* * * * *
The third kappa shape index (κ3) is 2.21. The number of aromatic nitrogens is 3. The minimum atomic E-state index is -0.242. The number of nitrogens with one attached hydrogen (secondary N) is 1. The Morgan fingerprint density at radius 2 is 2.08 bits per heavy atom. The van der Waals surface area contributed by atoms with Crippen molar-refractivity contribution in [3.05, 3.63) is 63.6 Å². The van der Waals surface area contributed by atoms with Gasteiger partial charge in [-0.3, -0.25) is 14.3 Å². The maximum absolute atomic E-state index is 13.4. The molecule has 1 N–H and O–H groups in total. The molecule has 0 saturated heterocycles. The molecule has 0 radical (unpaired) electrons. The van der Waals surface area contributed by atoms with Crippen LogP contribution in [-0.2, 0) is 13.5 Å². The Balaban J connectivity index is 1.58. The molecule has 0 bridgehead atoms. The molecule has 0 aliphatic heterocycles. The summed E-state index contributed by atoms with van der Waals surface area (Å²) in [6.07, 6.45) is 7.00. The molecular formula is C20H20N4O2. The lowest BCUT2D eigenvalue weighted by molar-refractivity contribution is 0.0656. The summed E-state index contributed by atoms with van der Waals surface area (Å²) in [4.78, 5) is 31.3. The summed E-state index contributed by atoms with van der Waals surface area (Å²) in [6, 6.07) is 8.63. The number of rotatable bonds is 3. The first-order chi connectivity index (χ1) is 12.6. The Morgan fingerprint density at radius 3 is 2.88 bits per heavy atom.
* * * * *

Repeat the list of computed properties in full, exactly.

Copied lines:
The third kappa shape index (κ3) is 2.21. The number of aromatic nitrogens is 3. The minimum atomic E-state index is -0.242. The number of nitrogens with one attached hydrogen (secondary N) is 1. The Morgan fingerprint density at radius 2 is 2.08 bits per heavy atom. The van der Waals surface area contributed by atoms with Crippen molar-refractivity contribution in [3.05, 3.63) is 63.6 Å². The van der Waals surface area contributed by atoms with Gasteiger partial charge in [-0.3, -0.25) is 14.3 Å². The maximum absolute atomic E-state index is 13.4. The molecule has 1 N–H and O–H groups in total. The molecule has 0 saturated heterocycles. The molecule has 0 radical (unpaired) electrons. The van der Waals surface area contributed by atoms with Crippen LogP contribution in [-0.2, 0) is 13.5 Å². The Balaban J connectivity index is 1.58. The molecule has 0 bridgehead atoms. The molecule has 0 aliphatic heterocycles. The summed E-state index contributed by atoms with van der Waals surface area (Å²) in [6.07, 6.45) is 7.00. The molecular formula is C20H20N4O2. The lowest BCUT2D eigenvalue weighted by molar-refractivity contribution is 0.0656. The summed E-state index contributed by atoms with van der Waals surface area (Å²) in [4.78, 5) is 31.3. The summed E-state index contributed by atoms with van der Waals surface area (Å²) in [6, 6.07) is 8.63. The number of rotatable bonds is 3. The first-order chi connectivity index (χ1) is 12.6. The Morgan fingerprint density at radius 3 is 2.88 bits per heavy atom.